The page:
Last week was GREAT! It was a fabulous, productive week full of work and play for both the kids and me. Check out Syd, who was supposed to be helping me make egg carton and beeswax fire starters, but discovered midway through that sun-warmed beeswax is even better than modeling beeswax:
Our weekend was just the same--obedience school and an open-house at the kids' sleep-away camp, as well as cookie baking and an astounding amount of time spent with books and movies. I read The Man Who Walked Between the Towers to the children late on Saturday night, and then Matt remembered that Man on Wire is actually on Netflix right now, so instead of sending the kids to their own beds we all camped out on our bed to watch it. THAT was so inspiring that I now have a beginner's slackline kit on my to-buy list!
This week will be either just as great, because we only have three days of school, or stressful and hectic, because we have a LOT of field trips and classes and meetings instead of school. As homeschoolers, I'm not sure if we can handle two whole days during which we have to be up and ready to go by 8 am. We'll see!
Books of the Day this week are science picture books, Native American folktales, a novel that I read last week and thought Will would like, and the first book in the Chronicles of Narnia for Syd. Other daily work includes cursive copywork for Will, time for creative writing for Syd (she's been working for weeks on a story entitled "Shopping Shipwreck"--it's pretty great), typing practice on Typing.com for both, progress on their MENSA reading lists, keyboard through Hoffman Academy, Wordly Wise 7 for Will (she's almost finished!) and a word ladder for Syd, SAT prep through Khan Academy for Will, and Greek language review. Trying to include Matt in our Greek language lessons is turning out to be a huge roadblock to progress, as he's turning out to be quite adept at wiggling out of the lessons, so we may have to drop him. There is no space for weakness in our homeschool!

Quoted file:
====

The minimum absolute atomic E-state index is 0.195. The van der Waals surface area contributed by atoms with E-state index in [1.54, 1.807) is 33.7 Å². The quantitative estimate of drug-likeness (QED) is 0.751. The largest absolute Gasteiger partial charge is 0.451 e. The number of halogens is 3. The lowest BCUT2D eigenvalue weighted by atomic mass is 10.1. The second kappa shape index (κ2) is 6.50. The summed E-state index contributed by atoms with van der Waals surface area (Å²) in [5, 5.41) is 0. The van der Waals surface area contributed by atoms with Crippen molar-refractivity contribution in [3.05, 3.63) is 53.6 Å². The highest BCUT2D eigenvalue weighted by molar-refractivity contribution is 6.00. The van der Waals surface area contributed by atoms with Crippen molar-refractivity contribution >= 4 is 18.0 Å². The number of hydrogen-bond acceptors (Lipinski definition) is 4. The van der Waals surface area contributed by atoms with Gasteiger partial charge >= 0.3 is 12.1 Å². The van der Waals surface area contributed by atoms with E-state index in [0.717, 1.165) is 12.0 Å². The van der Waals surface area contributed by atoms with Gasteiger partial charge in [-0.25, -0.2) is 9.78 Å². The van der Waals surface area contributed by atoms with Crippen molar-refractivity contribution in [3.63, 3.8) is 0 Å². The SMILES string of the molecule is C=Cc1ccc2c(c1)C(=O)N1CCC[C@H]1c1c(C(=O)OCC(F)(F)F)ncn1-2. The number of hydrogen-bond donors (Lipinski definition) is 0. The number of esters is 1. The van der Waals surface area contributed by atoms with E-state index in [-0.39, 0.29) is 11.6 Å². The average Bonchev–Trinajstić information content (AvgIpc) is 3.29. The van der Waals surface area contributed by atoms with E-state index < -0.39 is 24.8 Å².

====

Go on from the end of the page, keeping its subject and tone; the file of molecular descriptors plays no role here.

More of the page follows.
And here's the rest of our week!
MONDAY: After some extra hands-on lessons last week, Syd understands the concept of dividing fractions now, but still needs more reinforcement to cement the algorithm. She hates and I LOVE these worksheets from Math-Aids; whenever a kid needs more drill in a certain area, I always check Math-Aids first, and they almost always have worksheets that apply. When she's got dividing fractions down, her Math Mammoth curriculum is circling back to geometry, while Will's is circling back to percents this week. Their hands-on math this week, therefore, has to do with neither! In this short week, I just needed something that wouldn't take a lot of time or preparation, and ratios do apply to both fractions and percents. Monday is also mind bender day for Will. Some day, it would be nice to find a firmer logic curriculum, but until then, these puzzles will get your brain moving!
Syd is close to the end of Junior Analytical Grammar. When she's finished the book, both kids will spend some time on Latin and Greek root words before I make Syd start Analytical Grammar, which she is going to LOATHE. Will is still working through the first season's Review and Reinforcement workbook twice a week; when she's finished with that, she'll start the second season of Analytical Grammar--Will likes worksheets, fortunately, because she likes something concrete that she can zip through and be done with.
While Will has class after class and camp after camp and activity after activity this summer, Syd is going to be spending the summer working hard to earn her Girl Scout Bronze award. She and some sister Scouts are meeting later to share their brainstorming work and to debate and decide on their Take Action Project, and because Syd has a plan that she's very fond of, she's going to spend part of her day today working on a presentation of that plan. How about that for a school assignment that directly applies to the real world? Will, on the other hand, is going to work on helping me finish up our troop budget and helping me make an analog record-keeping system that will live inside of a notebook, the better to travel and trade off with, my Dear.